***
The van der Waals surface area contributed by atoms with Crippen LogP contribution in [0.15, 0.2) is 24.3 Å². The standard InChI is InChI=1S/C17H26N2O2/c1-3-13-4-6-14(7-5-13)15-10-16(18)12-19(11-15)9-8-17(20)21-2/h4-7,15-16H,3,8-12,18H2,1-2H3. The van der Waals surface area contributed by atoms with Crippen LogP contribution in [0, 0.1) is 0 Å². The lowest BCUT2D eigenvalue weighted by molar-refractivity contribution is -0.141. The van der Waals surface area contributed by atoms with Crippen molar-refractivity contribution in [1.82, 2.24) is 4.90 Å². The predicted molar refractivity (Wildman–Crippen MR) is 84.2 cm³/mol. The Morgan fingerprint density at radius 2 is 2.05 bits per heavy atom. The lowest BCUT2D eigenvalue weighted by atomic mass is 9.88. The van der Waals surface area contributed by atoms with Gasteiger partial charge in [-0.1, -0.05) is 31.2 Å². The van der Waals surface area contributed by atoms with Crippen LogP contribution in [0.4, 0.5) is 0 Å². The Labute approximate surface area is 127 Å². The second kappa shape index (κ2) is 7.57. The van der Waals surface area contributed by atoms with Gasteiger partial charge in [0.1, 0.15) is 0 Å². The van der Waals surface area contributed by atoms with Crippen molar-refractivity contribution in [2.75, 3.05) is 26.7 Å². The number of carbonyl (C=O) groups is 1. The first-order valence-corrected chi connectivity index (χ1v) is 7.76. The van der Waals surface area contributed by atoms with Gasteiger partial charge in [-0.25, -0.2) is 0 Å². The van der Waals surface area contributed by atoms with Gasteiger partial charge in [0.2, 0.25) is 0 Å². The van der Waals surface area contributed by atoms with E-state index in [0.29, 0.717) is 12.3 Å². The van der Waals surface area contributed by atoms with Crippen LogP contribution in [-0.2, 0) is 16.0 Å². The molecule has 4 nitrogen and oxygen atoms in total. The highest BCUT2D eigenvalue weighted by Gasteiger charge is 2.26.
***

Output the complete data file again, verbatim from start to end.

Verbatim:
The van der Waals surface area contributed by atoms with Crippen LogP contribution in [0.15, 0.2) is 24.3 Å². The standard InChI is InChI=1S/C17H26N2O2/c1-3-13-4-6-14(7-5-13)15-10-16(18)12-19(11-15)9-8-17(20)21-2/h4-7,15-16H,3,8-12,18H2,1-2H3. The van der Waals surface area contributed by atoms with Crippen LogP contribution in [0, 0.1) is 0 Å². The lowest BCUT2D eigenvalue weighted by molar-refractivity contribution is -0.141. The van der Waals surface area contributed by atoms with Crippen molar-refractivity contribution in [1.82, 2.24) is 4.90 Å². The predicted molar refractivity (Wildman–Crippen MR) is 84.2 cm³/mol. The Morgan fingerprint density at radius 2 is 2.05 bits per heavy atom. The lowest BCUT2D eigenvalue weighted by atomic mass is 9.88. The van der Waals surface area contributed by atoms with Gasteiger partial charge in [-0.1, -0.05) is 31.2 Å². The van der Waals surface area contributed by atoms with Crippen LogP contribution in [0.4, 0.5) is 0 Å². The Labute approximate surface area is 127 Å². The second kappa shape index (κ2) is 7.57. The van der Waals surface area contributed by atoms with Gasteiger partial charge in [0.1, 0.15) is 0 Å². The van der Waals surface area contributed by atoms with Crippen molar-refractivity contribution in [2.75, 3.05) is 26.7 Å². The number of carbonyl (C=O) groups is 1. The first-order valence-corrected chi connectivity index (χ1v) is 7.76. The van der Waals surface area contributed by atoms with Gasteiger partial charge in [-0.25, -0.2) is 0 Å². The van der Waals surface area contributed by atoms with Gasteiger partial charge in [0.2, 0.25) is 0 Å². The van der Waals surface area contributed by atoms with E-state index in [0.29, 0.717) is 12.3 Å². The van der Waals surface area contributed by atoms with Crippen LogP contribution in [-0.2, 0) is 16.0 Å². The molecule has 4 nitrogen and oxygen atoms in total. The highest BCUT2D eigenvalue weighted by Gasteiger charge is 2.26.